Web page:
Red Hat Linux 7.1 Install on Dell Inspiron 8000

This document describes how I installed Red Hat Linux 7.1 on a Dell Inspiron 8000 laptop with an NVIDIA graphics card.
The order that you do things in does not really matter. My laptop came with Windows ME on it. I left ME there and installed RedHat 7.1, using Partition Magic to make room for it. Later I created the suspend to disk partition, and later still I replaced ME with Windows 2000. It is not critical that any one thing be done before another.
  Installing Red Hat 7.1


  • Create a suspend to disk floppy
    Download rh7s2d.exe from Dell's support site (just search for "rh7s2d.exe"). Unzip it (by executing it) and follow the directions to create the floppy.

  • Create a Windows ME boot disk
    In Windows ME, go to ControlPanel, Add/Remove Programs, Startup Disk.

  • Create a Partition Magic floppy
    I used Partition Magic 4.0. Don't install Partition Magic. Run it from CD and choose the "make rescue disk" option. Ignore errors about not working properly on Windows ME. While making the rescue floppy, Partition Magic will mess up when trying to write system files to the disk. Ignore this. The disk will not be bootable, but you can boot from the Windows ME boot disk and then run Partition Magic from this disk.

Partition the Disk

The laptop came with a small (290MB) "free" partition at the front of the disk and the rest of the disk allocated to Windows ME. The small partition is for suspend to disk use.

  • Create the suspend to disk partition
    Boot with the Windows ME boot disk, at the menu select Minimal Boot (option 4). At the DOS prompt A:> insert the suspend to disk floppy and run mks2d. (Note that there is another program called phdisk that should be used for other Inspiron models. The Dell knowledge base states that mks2d should be used for the Inspiron 8000.) (Note also that you should use rms2d to remove a previous suspend to disk partition if you've already created one and want to redo it.)

  • Make room for linux
    While still at the A:> prompt, insert the Partition Magic floppy and run pqmagic. Now you'll see that the small free partition has been mostly taken up by a Type 84 partition (275MB). The remaining space is still free. I later installed Windows 2000 into the Windows ME partition, and it gobbled up the free space. You could use Partition Magic to add it to Windows now. In any case, shrink the Windows partition from its current 17GB to about 4GB, leaving the freed space unallocated.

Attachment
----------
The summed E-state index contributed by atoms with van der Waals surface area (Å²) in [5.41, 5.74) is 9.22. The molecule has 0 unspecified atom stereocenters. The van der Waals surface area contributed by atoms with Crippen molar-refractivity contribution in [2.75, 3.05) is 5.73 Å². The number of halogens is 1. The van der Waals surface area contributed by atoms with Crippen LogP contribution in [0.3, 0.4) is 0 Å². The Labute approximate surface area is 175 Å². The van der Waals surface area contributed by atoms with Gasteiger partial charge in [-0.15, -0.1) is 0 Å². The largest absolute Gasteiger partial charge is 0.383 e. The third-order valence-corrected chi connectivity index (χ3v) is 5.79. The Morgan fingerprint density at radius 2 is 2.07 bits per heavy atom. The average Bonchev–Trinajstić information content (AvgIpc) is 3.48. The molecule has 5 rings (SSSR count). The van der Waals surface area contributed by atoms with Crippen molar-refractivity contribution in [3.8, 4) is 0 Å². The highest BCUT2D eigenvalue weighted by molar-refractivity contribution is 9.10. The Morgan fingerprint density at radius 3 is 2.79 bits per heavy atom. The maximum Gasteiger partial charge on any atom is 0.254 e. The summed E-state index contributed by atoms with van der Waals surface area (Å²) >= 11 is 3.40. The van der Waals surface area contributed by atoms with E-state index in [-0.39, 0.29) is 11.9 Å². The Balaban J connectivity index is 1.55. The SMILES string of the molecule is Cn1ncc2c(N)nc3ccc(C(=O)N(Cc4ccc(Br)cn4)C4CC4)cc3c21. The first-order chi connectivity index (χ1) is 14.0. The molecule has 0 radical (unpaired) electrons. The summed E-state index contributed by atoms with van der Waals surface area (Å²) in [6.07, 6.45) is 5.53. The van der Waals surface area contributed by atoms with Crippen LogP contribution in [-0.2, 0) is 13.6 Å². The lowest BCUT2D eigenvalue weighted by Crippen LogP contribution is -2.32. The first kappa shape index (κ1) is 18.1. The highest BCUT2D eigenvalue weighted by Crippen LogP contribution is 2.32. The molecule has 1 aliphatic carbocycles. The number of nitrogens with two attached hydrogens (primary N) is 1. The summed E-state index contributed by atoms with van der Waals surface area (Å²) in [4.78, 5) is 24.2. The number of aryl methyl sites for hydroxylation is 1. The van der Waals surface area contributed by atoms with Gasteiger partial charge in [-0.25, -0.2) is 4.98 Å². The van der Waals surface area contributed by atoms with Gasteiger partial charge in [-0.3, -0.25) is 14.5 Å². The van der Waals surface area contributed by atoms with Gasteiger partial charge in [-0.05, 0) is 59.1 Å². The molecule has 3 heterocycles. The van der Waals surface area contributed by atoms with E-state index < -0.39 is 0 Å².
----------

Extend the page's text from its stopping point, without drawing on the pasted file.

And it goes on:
Install Linux

  • Allow booting from CD
    Enter the BIOS configuration by pressing Fn+F1 during boot. Make the CD boot before the hard drive.

  • Install linux from CD
    Boot from the first Red Hat 7.1 CD. Do the default graphical install (just press enter at the first menu). I did a "Laptop" install with manual partitioning. Leave the suspend to disk partition and the Windows partition alone. Give the free space to linux. I made a 4GB partition for / and a ~10GB (the rest of the disk) for /home. I told it to mount the Windows partition (listed as FAT32) on /win, which worked fine. Do not have it boot to X, it won't work until the NVIDIA driver is installed. Contrary to earlier versions of Red Hat, PCMCIA works fine. Lilo is put on the master boot record and has an entry to boot Windows. We'll have to move lilo in the next step.

  • Fix lilo and suspend to disk
    In order for suspend to disk to work, the suspend to disk partition must be a primary partition, and the master boot record must not contain any boot loaders. So, boot with the WinME boot disk and run fdisk /mbr to clear lilo out of the master boot record (N.B.: do not use the fdisk on the suspend to disk floppy for this, use the fdisk on your Windows boot floppy). Edit /etc/lilo.conf to put lilo on /dev/hda2 (see my /etc/lilo.conf), rerun lilo. Use fdisk to make the linux partition that contains /boot (the 4GB / partition for me) active. Now test suspend to disk (from the console, X isn't working yet, and suspend to disk from X does not work with the current NVIDIA driver) using Fn+A. After suspending if you boot from a floppy you'll see that the suspend to disk partition is now active. If you boot from the hard drive it should restore from disk and then restore the linux partition's activeness.

  • Set hard drive to use DMA
    I followed instructions from Joel Wijngaarde. Test your hard drive speed using

    hdparm -T -t /dev/hda
    It will take a few seconds. If you get a low speed (I got 4 MB/s), the drive is not using DMA. To enable DMA add this line to /etc/rc.d/rc.local:
    /sbin/hdparm -d 1 /dev/hda
    With this fix I now get 17 MB/s.

    Apparently there's an easier way to enable DMA: uncomment the USE_DMA=1 line in /etc/sysconfig/harddisks.

Set up X

  • Install NVIDIA driver